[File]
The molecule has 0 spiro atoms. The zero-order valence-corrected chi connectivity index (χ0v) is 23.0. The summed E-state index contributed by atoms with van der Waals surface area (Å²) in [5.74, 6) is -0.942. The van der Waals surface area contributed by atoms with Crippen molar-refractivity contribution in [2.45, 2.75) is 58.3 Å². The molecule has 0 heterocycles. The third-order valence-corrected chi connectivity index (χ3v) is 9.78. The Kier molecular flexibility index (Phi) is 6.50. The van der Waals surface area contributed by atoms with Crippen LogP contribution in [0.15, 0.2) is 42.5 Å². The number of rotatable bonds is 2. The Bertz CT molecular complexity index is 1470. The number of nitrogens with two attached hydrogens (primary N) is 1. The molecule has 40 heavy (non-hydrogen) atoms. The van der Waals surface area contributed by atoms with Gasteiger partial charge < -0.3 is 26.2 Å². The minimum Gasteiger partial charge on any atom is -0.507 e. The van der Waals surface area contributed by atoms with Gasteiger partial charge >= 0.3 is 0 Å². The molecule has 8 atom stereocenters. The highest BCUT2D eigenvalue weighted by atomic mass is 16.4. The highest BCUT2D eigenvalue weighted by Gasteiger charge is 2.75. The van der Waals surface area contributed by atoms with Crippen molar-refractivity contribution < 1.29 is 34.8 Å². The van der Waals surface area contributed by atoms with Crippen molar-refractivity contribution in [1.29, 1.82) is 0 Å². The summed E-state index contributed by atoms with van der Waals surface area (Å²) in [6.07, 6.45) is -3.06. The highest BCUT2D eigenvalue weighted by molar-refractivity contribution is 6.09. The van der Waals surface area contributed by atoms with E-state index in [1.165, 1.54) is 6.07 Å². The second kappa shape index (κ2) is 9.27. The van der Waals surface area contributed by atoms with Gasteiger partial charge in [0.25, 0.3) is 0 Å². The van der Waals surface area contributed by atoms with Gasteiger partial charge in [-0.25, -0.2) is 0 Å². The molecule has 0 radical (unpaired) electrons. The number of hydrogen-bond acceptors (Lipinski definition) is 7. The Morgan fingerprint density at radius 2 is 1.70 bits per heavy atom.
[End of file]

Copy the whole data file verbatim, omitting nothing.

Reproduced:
The molecule has 0 spiro atoms. The zero-order valence-corrected chi connectivity index (χ0v) is 23.0. The summed E-state index contributed by atoms with van der Waals surface area (Å²) in [5.74, 6) is -0.942. The van der Waals surface area contributed by atoms with Crippen molar-refractivity contribution in [2.45, 2.75) is 58.3 Å². The molecule has 0 heterocycles. The third-order valence-corrected chi connectivity index (χ3v) is 9.78. The Kier molecular flexibility index (Phi) is 6.50. The van der Waals surface area contributed by atoms with Crippen LogP contribution in [0.15, 0.2) is 42.5 Å². The number of rotatable bonds is 2. The Bertz CT molecular complexity index is 1470. The number of nitrogens with two attached hydrogens (primary N) is 1. The molecule has 40 heavy (non-hydrogen) atoms. The van der Waals surface area contributed by atoms with Gasteiger partial charge < -0.3 is 26.2 Å². The minimum Gasteiger partial charge on any atom is -0.507 e. The van der Waals surface area contributed by atoms with Gasteiger partial charge >= 0.3 is 0 Å². The molecule has 8 atom stereocenters. The highest BCUT2D eigenvalue weighted by atomic mass is 16.4. The highest BCUT2D eigenvalue weighted by Gasteiger charge is 2.75. The van der Waals surface area contributed by atoms with Crippen molar-refractivity contribution < 1.29 is 34.8 Å². The van der Waals surface area contributed by atoms with Crippen molar-refractivity contribution in [1.29, 1.82) is 0 Å². The summed E-state index contributed by atoms with van der Waals surface area (Å²) in [6.07, 6.45) is -3.06. The highest BCUT2D eigenvalue weighted by molar-refractivity contribution is 6.09. The van der Waals surface area contributed by atoms with E-state index in [1.165, 1.54) is 6.07 Å². The second kappa shape index (κ2) is 9.27. The van der Waals surface area contributed by atoms with Gasteiger partial charge in [0.25, 0.3) is 0 Å². The van der Waals surface area contributed by atoms with Gasteiger partial charge in [-0.25, -0.2) is 0 Å². The molecule has 0 radical (unpaired) electrons. The number of hydrogen-bond acceptors (Lipinski definition) is 7. The Morgan fingerprint density at radius 2 is 1.70 bits per heavy atom.